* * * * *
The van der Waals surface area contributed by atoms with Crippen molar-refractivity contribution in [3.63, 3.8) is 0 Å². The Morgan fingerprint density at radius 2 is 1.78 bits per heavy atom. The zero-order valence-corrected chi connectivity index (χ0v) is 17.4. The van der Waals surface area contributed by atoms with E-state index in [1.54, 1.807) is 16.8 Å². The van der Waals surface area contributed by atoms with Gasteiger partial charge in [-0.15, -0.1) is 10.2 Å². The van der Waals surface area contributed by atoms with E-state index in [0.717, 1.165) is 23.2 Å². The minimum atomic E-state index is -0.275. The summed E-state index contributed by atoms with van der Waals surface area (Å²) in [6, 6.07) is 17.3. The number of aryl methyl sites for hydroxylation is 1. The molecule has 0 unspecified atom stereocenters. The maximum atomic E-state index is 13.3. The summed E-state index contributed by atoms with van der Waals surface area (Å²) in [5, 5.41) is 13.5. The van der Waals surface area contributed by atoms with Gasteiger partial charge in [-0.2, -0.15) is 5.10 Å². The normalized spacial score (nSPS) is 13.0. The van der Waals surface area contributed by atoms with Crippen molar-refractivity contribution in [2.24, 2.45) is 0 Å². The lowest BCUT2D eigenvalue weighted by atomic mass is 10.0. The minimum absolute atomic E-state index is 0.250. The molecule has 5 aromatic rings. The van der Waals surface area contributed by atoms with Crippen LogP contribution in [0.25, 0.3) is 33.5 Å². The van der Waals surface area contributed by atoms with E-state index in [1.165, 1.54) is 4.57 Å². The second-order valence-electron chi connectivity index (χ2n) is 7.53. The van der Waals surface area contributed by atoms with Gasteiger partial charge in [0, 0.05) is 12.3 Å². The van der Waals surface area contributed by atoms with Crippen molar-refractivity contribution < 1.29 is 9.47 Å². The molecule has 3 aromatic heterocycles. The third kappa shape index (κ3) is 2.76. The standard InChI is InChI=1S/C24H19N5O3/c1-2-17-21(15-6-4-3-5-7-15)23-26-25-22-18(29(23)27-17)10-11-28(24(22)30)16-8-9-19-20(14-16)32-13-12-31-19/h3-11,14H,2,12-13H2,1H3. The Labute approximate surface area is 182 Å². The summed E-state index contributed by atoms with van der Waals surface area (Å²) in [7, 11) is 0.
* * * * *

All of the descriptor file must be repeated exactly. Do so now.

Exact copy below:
The van der Waals surface area contributed by atoms with Crippen molar-refractivity contribution in [3.63, 3.8) is 0 Å². The Morgan fingerprint density at radius 2 is 1.78 bits per heavy atom. The zero-order valence-corrected chi connectivity index (χ0v) is 17.4. The van der Waals surface area contributed by atoms with E-state index in [1.54, 1.807) is 16.8 Å². The van der Waals surface area contributed by atoms with Gasteiger partial charge in [-0.15, -0.1) is 10.2 Å². The van der Waals surface area contributed by atoms with E-state index in [0.717, 1.165) is 23.2 Å². The minimum atomic E-state index is -0.275. The summed E-state index contributed by atoms with van der Waals surface area (Å²) in [6, 6.07) is 17.3. The number of aryl methyl sites for hydroxylation is 1. The molecule has 0 unspecified atom stereocenters. The maximum atomic E-state index is 13.3. The summed E-state index contributed by atoms with van der Waals surface area (Å²) in [5, 5.41) is 13.5. The van der Waals surface area contributed by atoms with Gasteiger partial charge in [-0.2, -0.15) is 5.10 Å². The normalized spacial score (nSPS) is 13.0. The van der Waals surface area contributed by atoms with Crippen molar-refractivity contribution in [2.24, 2.45) is 0 Å². The lowest BCUT2D eigenvalue weighted by atomic mass is 10.0. The minimum absolute atomic E-state index is 0.250. The molecule has 5 aromatic rings. The van der Waals surface area contributed by atoms with Crippen LogP contribution in [0.25, 0.3) is 33.5 Å². The van der Waals surface area contributed by atoms with E-state index in [1.165, 1.54) is 4.57 Å². The second-order valence-electron chi connectivity index (χ2n) is 7.53. The van der Waals surface area contributed by atoms with Gasteiger partial charge in [0, 0.05) is 12.3 Å². The van der Waals surface area contributed by atoms with Crippen molar-refractivity contribution < 1.29 is 9.47 Å². The molecule has 3 aromatic heterocycles. The third kappa shape index (κ3) is 2.76. The standard InChI is InChI=1S/C24H19N5O3/c1-2-17-21(15-6-4-3-5-7-15)23-26-25-22-18(29(23)27-17)10-11-28(24(22)30)16-8-9-19-20(14-16)32-13-12-31-19/h3-11,14H,2,12-13H2,1H3. The Labute approximate surface area is 182 Å². The summed E-state index contributed by atoms with van der Waals surface area (Å²) in [7, 11) is 0.